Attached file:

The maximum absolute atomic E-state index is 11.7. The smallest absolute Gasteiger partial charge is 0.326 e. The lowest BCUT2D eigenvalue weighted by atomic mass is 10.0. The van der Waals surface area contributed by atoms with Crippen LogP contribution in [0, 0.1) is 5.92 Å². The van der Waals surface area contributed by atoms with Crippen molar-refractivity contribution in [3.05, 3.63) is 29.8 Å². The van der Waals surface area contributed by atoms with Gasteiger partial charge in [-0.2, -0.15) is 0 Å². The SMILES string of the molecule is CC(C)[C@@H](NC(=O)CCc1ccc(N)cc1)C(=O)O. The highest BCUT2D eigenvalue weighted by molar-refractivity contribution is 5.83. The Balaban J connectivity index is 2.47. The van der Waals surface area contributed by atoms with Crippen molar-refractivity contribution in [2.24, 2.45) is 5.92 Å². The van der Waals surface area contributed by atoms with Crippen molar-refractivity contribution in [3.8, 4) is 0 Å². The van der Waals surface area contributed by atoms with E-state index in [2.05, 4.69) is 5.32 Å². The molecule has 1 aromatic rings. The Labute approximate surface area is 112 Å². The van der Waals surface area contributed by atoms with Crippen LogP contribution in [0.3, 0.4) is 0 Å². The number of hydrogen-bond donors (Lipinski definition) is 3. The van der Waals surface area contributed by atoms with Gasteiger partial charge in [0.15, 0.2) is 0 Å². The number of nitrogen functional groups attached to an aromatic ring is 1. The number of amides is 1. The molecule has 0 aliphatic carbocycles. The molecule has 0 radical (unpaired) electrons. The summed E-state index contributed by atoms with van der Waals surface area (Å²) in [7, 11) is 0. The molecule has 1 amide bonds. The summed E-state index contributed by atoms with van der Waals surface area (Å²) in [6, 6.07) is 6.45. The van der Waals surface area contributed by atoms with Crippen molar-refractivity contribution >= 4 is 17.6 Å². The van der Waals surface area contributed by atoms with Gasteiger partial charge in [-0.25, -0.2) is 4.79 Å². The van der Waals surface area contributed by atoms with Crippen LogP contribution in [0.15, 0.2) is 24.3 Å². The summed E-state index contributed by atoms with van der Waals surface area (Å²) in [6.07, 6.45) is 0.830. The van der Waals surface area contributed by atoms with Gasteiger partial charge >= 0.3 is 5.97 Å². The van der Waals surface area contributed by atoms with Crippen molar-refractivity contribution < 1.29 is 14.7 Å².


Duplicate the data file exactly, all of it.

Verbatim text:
The maximum absolute atomic E-state index is 11.7. The smallest absolute Gasteiger partial charge is 0.326 e. The lowest BCUT2D eigenvalue weighted by atomic mass is 10.0. The van der Waals surface area contributed by atoms with Crippen LogP contribution in [0, 0.1) is 5.92 Å². The van der Waals surface area contributed by atoms with Crippen molar-refractivity contribution in [3.05, 3.63) is 29.8 Å². The van der Waals surface area contributed by atoms with Gasteiger partial charge in [-0.2, -0.15) is 0 Å². The SMILES string of the molecule is CC(C)[C@@H](NC(=O)CCc1ccc(N)cc1)C(=O)O. The highest BCUT2D eigenvalue weighted by molar-refractivity contribution is 5.83. The Balaban J connectivity index is 2.47. The van der Waals surface area contributed by atoms with Crippen molar-refractivity contribution in [2.24, 2.45) is 5.92 Å². The van der Waals surface area contributed by atoms with Crippen molar-refractivity contribution in [3.8, 4) is 0 Å². The van der Waals surface area contributed by atoms with E-state index in [2.05, 4.69) is 5.32 Å². The molecule has 1 aromatic rings. The Labute approximate surface area is 112 Å². The van der Waals surface area contributed by atoms with Crippen LogP contribution in [0.3, 0.4) is 0 Å². The number of hydrogen-bond donors (Lipinski definition) is 3. The van der Waals surface area contributed by atoms with Gasteiger partial charge in [0.15, 0.2) is 0 Å². The number of nitrogen functional groups attached to an aromatic ring is 1. The number of amides is 1. The molecule has 0 aliphatic carbocycles. The molecule has 0 radical (unpaired) electrons. The summed E-state index contributed by atoms with van der Waals surface area (Å²) in [7, 11) is 0. The molecule has 1 amide bonds. The summed E-state index contributed by atoms with van der Waals surface area (Å²) in [6, 6.07) is 6.45. The van der Waals surface area contributed by atoms with Crippen molar-refractivity contribution >= 4 is 17.6 Å². The van der Waals surface area contributed by atoms with Gasteiger partial charge in [-0.25, -0.2) is 4.79 Å². The van der Waals surface area contributed by atoms with Crippen LogP contribution in [0.15, 0.2) is 24.3 Å². The summed E-state index contributed by atoms with van der Waals surface area (Å²) in [6.07, 6.45) is 0.830. The van der Waals surface area contributed by atoms with Gasteiger partial charge >= 0.3 is 5.97 Å². The van der Waals surface area contributed by atoms with Crippen molar-refractivity contribution < 1.29 is 14.7 Å².